How do I restore a failed RAID 5?

Discussion in 'Mac Pro' started by dpavid, Oct 21, 2016.

  1. dpavid macrumors regular

    Joined:
    Feb 17, 2004
    Location:
    Mililani, Hawaii
    #1
    I have a ARECA ARC-8050T2. 8 total drives, all WD Red 3TB in each bay, I have 1 parity in the RAID 5 so 24 TB total but only 21TB usable. 2 drives failed within a day of each other before I could get to rebuild one.

    I removed the failed drives from the RAID and can mount the drives on my macpro fine. Disk Utility sees them, unrecognizable of course and ask to initialize because of the way MRAID sets up the RAID.

    The Areca RAID is in degraded status within MRAID since only 6 of the 8 drives are ok. Is there a process I can use to clone the two failed drives to two new ones and restore the RAID? They spin up fine and show on my MacPro.

    Thanks in advance.

    Moderator, please move to another forum category if not in the right place.
     
  2. pastrychef macrumors 601

    pastrychef

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    Sep 15, 2006
    Location:
    New York City, NY
    #2
    If you only have single drive redundancy and two drives failed, you are screwed.
     
  3. Phil A. Moderator

    Phil A.

    Staff Member

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    Apr 2, 2006
    Location:
    Shropshire, UK
    #3
    I'm pretty sure your only option is to replace the disks, re-initialise and restore from backup
     
  4. chrfr macrumors 603

    Joined:
    Jul 11, 2009
    #4
    You're at the point where you need to restore from backup. I would also expect that your other drives are in imminent danger of failing too.
     
  5. ITguy2016 Suspended

    Joined:
    May 25, 2016
    #5
    If you have another 3GB drive which matches the configuration of the failed drives you could try using dd to make an exact copy of the failed drives. If they're not recognized by the RAID controller then this is unlikely to succeed but it might be worth a try. For a RAID 5 configuration you would only need to recover one of them.

    From a command prompt:

    dd if=/dev/<source drive> of=/dev/<destination drive> bs=4m

    For example:

    dd if=/dev/disk2 of=/dev/disk3 bs=4m

    This example assumes the failed drive has been given the disk2 assignment and the destination drive the disk3 assignment by the OS. Disk Utility should be helpful in determining the drive number assignments.
     
  6. AidenShaw macrumors P6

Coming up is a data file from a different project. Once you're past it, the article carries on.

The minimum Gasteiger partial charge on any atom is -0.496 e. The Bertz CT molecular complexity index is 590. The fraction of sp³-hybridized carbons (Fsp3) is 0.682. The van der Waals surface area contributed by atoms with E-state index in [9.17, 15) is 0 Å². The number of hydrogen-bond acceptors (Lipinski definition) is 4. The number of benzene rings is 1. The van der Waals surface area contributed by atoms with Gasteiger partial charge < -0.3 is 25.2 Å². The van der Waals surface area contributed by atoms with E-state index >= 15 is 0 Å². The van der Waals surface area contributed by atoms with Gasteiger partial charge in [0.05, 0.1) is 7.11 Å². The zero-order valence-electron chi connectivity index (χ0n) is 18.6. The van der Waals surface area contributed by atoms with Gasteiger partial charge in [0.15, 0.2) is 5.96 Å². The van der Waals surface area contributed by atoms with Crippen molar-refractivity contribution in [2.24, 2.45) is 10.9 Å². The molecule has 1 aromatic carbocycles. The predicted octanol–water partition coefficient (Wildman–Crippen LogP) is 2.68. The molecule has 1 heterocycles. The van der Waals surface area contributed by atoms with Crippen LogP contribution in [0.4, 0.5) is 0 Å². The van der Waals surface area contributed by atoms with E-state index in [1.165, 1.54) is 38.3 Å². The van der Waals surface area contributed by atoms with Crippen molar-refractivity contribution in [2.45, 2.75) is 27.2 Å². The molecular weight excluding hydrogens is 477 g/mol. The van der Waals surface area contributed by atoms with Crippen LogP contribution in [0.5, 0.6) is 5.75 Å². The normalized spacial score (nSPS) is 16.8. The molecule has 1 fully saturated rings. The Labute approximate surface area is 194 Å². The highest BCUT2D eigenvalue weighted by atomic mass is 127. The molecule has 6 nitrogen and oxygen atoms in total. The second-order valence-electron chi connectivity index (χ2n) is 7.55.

AidenShaw

    Joined:
    Feb 8, 2003
    Location:
    The Peninsula
    #6
    Also look at "ddrescue" on Linux. It tries hard to retry any errors, and failing that if fills the unreadable parts with zeroes.

    If you then verify the RAID, you'll see errors on the stripes that have missing data - and perhaps you can determine which files are bad.
     
  7. ActionableMango macrumors 604

    ActionableMango

    Joined:
    Sep 21, 2010
    #7
    Two drives coincidentally failing on their own within a day of each other seems monumentally improbable. And they didn't die, because they both still mount correctly?

    I can't help but wonder if the drives are fine, something else is actually failing, and the symptom is showing as data corruption on the two drives (just those two so far). Something like the RAID controller or power supply.

    Back when I used to do RAID, RAID-related forums were filled with complaints about the RAID controllers failing or causing problems themselves.

    I hope you are able to clone your drives somehow and plop the new ones back in, but I worry that the two drives aren't really the problem in the first place.
     
  8. ITguy2016 Suspended

    Joined:
    May 25, 2016
    #8
    In a situation like this it might be preferable to have it be something other than the drives. Ultimately the data is on the drives and if they're OK the possibility of recovering the data increases dramatically. For instance if the RAID controller itself is failing then a new RAID (same one) controller would probably provide access to his data.
     
  9. monkeybagel macrumors 65816

    Joined:
    Jul 24, 2011
    Location:
    United States
    #9
    It is more likely than you may think, considering the remaining drives must be able to read every sector on every disk to replace the missing data. If it comes across a bad sector during the rebuild phase, it could easily fail. 21TB is a lot of data to read, particularly considering they are not enterprise-class drives.
     
  10. dpavid thread starter macrumors regular

    Joined:
    Feb 17, 2004
    Location:
    Mililani, Hawaii
    #10
    I have exact model identical spare drives. All WD Red NAS 3 TB. That is my 1st thought. To clone the failed drives that the RAID no longer recognizes. I can see both of them on my MacPro via USB host adapters in Data Rescue 3 and Disk Utility. Both drives spin up fine and are recognized in an "unknown" format, assuming it's a structure for the RAID. I can even see the used space.

    Is that the terminal command above to clone the drive?
    --- Post Merged, Oct 21, 2016 ---
    I know right? What are the chances? They are WD RED NAS drives too. Yes, they spin up fine when in a USB adapter unmounted from the RAID so they're not dead. Disk Utility and Data Rescue sees them both. It's a Hardware RAID controller unit that uses MRAID software, not a JBOD striped in Disk Utility. I might have bigger problems.
     
  11. ibgb macrumors member

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    Jun 19, 2012
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    usa
  12. ITguy2016 Suspended

    Joined:
    May 25, 2016
    #12